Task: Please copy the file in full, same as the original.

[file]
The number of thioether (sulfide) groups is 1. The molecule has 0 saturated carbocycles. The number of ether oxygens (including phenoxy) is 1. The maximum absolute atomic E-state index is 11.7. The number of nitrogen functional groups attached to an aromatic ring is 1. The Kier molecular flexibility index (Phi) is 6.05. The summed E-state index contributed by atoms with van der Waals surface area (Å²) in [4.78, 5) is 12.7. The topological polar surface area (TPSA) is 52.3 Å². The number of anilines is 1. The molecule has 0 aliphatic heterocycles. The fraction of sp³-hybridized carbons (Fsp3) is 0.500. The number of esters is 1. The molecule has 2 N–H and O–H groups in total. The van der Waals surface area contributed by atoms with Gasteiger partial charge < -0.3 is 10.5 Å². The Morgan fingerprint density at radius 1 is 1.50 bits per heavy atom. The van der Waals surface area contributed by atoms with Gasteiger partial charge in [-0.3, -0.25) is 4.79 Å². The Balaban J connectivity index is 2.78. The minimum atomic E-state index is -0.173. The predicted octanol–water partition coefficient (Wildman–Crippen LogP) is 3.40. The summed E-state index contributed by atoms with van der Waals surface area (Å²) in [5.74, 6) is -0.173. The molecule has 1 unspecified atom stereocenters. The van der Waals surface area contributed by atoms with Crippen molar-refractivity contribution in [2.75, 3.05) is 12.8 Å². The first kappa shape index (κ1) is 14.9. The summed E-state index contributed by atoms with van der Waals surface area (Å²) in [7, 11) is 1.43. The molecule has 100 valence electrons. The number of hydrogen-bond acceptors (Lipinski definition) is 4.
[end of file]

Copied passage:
The number of thioether (sulfide) groups is 1. The molecule has 0 saturated carbocycles. The number of ether oxygens (including phenoxy) is 1. The maximum absolute atomic E-state index is 11.7. The number of nitrogen functional groups attached to an aromatic ring is 1. The Kier molecular flexibility index (Phi) is 6.05. The summed E-state index contributed by atoms with van der Waals surface area (Å²) in [4.78, 5) is 12.7. The topological polar surface area (TPSA) is 52.3 Å². The number of anilines is 1. The molecule has 0 aliphatic heterocycles. The fraction of sp³-hybridized carbons (Fsp3) is 0.500. The number of esters is 1. The molecule has 2 N–H and O–H groups in total. The van der Waals surface area contributed by atoms with Gasteiger partial charge < -0.3 is 10.5 Å². The Morgan fingerprint density at radius 1 is 1.50 bits per heavy atom. The van der Waals surface area contributed by atoms with Gasteiger partial charge in [-0.3, -0.25) is 4.79 Å². The Balaban J connectivity index is 2.78. The minimum atomic E-state index is -0.173. The predicted octanol–water partition coefficient (Wildman–Crippen LogP) is 3.40. The summed E-state index contributed by atoms with van der Waals surface area (Å²) in [5.74, 6) is -0.173. The molecule has 1 unspecified atom stereocenters. The van der Waals surface area contributed by atoms with Crippen molar-refractivity contribution in [2.75, 3.05) is 12.8 Å². The first kappa shape index (κ1) is 14.9. The summed E-state index contributed by atoms with van der Waals surface area (Å²) in [7, 11) is 1.43. The molecule has 100 valence electrons. The number of hydrogen-bond acceptors (Lipinski definition) is 4.